Paper Reports Water Fraud Some U.S. utility companies manipulate lead tests for drinking water, according to The Washington Post. Analyzing 65 water systems, the paper found that high lead levels were concealed from regulators. Hear NPR's Melissa Block and Post reporter Carol Leonnig.
NPR logo

Report: Water Lead-Levels Misrepresented

  • Download
  • <iframe src="https://www.npr.org/player/embed/4062673/4062839" width="100%" height="290" frameborder="0" scrolling="no" title="NPR embedded audio player">
Report: Water Lead-Levels Misrepresented

Report: Water Lead-Levels Misrepresented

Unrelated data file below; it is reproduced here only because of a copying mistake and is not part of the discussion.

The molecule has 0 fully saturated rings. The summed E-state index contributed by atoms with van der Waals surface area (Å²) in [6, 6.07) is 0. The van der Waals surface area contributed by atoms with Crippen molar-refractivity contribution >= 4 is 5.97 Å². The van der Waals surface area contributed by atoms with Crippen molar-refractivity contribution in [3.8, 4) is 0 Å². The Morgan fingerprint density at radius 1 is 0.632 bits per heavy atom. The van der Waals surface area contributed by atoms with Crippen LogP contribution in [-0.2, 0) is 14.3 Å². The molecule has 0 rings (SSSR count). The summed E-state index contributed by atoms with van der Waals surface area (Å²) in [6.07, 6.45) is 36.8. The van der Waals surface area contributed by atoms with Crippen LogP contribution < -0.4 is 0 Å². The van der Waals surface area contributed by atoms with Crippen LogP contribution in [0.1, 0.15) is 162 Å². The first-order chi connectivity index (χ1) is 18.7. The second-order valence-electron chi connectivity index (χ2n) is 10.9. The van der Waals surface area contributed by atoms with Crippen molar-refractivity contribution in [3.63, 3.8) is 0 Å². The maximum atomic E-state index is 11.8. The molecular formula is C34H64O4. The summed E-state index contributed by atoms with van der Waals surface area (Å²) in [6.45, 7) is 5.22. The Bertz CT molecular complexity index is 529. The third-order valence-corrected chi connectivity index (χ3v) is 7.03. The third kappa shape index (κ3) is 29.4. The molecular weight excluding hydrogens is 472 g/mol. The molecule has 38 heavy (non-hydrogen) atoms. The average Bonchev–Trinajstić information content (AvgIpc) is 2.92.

Report: Water Lead-Levels Misrepresented

  • Download
  • <iframe src="https://www.npr.org/player/embed/4062673/4062839" width="100%" height="290" frameborder="0" scrolling="no" title="NPR embedded audio player">

Dozens of the nation's largest drinking-water utilities have tried to hide lead contamination and failed to correct problems, the Washington Post reported Tuesday. The newspaper analyzed data from 65 large water systems in the United States and found that high lead levels were concealed from regulators.

Widespread problems were exposed in Washington, D.C., earlier this year that showed enforcement of standards to be ineffective. NPR's Melissa Block speaks with Washington Post reporter Carol Leonnig, one of the story's authors.